5 Questions All Businesses Should Ask Their Web Designer

“Websites promote you 24/7; no employee will do that,” marketing consultant Paul Cookson once wrote. It’s difficult to fully understand the importance of a great website, because its function as a part of your business is multi-faceted. It’s not only your store front; it’s an advertisement for your company. It’s a place to establish your brand. To address criticisms, or highlight praise. While figuring out just what your website is doing for your business can often be an in-depth and complicated question, understanding what your website needs to have in order to be successful is relatively easy. Here are 5 questions all businesses should be asking their web designer.

What Services are Included With My Web Design?

Many business owners assume that requesting “a website” is a fairly clear directive. You have a business; it needs a functional site. The reality is that website design today could involve any number of features and services, and not all of them are standard. Some might be an absolute requirement for your company, while others will be fluff you’ll never really use. Knowing the standard for your industry is important, but as a baseline, know whether you expect things like social media services, logo design, IT assistance, website hosting, maintenance, point-of-sale-security, mobile-friendly design, etc., and whether they are included in your deal.

How Easy Will it Be for Me to Update My Site?

There’s a reason that approximately 75 million websites around the world use the Wordpress design platform -- it’s easy to use. Many business owners aren’t in the business of being coding experts, but would like the ability to quickly release information about sales or new products without having to wait two days for a response from their site manager. Make sure that you’ll be able to update your website as needed, without too much delay.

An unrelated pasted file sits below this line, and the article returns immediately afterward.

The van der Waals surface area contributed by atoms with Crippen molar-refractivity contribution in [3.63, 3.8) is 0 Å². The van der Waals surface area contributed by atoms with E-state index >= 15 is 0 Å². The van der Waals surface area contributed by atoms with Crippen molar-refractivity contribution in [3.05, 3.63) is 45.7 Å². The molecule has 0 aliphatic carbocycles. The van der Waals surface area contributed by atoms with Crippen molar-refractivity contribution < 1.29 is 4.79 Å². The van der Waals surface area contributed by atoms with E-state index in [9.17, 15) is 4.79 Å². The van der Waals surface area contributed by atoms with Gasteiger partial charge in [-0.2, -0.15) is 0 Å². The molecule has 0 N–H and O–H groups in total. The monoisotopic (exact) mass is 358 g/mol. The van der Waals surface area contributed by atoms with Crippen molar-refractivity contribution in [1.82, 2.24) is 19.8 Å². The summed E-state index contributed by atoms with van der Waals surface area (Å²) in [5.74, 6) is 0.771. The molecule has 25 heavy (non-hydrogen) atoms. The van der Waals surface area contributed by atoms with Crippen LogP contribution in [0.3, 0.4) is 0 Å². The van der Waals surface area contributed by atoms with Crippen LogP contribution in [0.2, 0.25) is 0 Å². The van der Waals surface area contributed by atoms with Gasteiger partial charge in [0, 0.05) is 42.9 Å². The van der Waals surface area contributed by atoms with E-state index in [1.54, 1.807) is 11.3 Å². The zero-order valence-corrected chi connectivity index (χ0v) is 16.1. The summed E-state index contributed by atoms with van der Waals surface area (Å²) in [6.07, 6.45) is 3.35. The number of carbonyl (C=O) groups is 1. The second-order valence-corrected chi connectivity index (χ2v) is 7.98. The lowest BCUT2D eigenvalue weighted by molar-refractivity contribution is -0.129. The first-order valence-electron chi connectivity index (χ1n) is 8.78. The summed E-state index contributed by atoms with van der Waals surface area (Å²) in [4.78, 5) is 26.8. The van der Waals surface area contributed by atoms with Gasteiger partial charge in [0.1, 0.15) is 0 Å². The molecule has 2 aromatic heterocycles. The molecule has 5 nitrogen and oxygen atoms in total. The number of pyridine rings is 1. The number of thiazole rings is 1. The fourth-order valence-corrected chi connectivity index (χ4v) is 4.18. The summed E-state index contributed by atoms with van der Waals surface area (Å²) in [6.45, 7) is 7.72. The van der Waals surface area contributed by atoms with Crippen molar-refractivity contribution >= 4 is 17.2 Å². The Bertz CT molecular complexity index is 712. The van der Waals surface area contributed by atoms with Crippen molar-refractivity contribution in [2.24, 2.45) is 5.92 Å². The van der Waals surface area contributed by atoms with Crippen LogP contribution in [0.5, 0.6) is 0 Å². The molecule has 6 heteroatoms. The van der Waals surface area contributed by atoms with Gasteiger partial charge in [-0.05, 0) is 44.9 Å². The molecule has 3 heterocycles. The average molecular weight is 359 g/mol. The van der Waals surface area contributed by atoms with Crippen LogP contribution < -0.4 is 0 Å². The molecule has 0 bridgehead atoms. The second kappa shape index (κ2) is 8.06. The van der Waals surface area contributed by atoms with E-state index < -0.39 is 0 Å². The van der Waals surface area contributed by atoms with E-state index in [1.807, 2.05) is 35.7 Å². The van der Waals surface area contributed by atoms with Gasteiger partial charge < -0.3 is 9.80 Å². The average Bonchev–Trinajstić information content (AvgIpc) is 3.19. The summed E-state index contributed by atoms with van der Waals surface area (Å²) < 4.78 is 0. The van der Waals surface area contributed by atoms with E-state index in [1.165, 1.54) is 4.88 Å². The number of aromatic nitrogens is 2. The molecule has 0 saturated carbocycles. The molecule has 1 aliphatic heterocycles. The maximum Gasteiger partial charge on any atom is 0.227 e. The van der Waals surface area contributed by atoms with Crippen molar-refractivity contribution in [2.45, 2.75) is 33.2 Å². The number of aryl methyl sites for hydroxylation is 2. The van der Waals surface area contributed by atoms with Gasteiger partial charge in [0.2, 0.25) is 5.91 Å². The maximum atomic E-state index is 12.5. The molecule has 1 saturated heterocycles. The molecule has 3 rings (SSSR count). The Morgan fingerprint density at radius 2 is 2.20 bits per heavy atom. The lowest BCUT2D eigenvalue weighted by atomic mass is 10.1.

Will the Site Conform to SEO Best Practices?

Search Engine Optimization is a vital practice for getting your website on page 1 for relevant keywords. While SEO is a constant practice you should either handle in house or hire a marketing firm for, there are many technical SEO best practices for websites that go hand-in-hand with content creation and link building. Having alt text for images, supplementing Java and Flash plug-ins with on-page text, and creating crawlable link structures are all examples of SEO friendly design.

Are You Familiar With the Psychology of Good Web Design?

Some of what we know about great web design is intuitive at this point -- a mobile page with buttons that are too small to click on isn’t going to fare well; readers aren’t going to enjoy lime green text on a black background. Some aspects of web design, though, are well researched yet less widely known. For example, studies tracking users’ eyes as they move across a page show that people not only naturally move from left to right (affecting where you should place important prompts) but they also skim quite frequently. Creating focal points as “anchors” for their eyes can help get your point across better. Colors, shapes, and even typography can have a surprising effect on user behavior.

What’s the Cost?

While this might seem like an obvious question - and it is - people often make assumptions about pricing that aren’t actually standard and can lead to sticker shock when the invoice is handed over. You’ll want to know, for example, if the company charges by the hour, by the web page, or if there is simply one price for the entire project. It’s also important to know about what sort of after sales care is included in the cost. Are additional tweaks and instructions in the month after completion okay, or will you be getting billed by the hour? If they host your website, what’s the ongoing cost for that? Get information now so that you won’t be financially floundering later. Whether it’s understanding how to optimize your website for search or creating a mobile friendly layout, it’s important to work with a web designer that will help propel your company forward.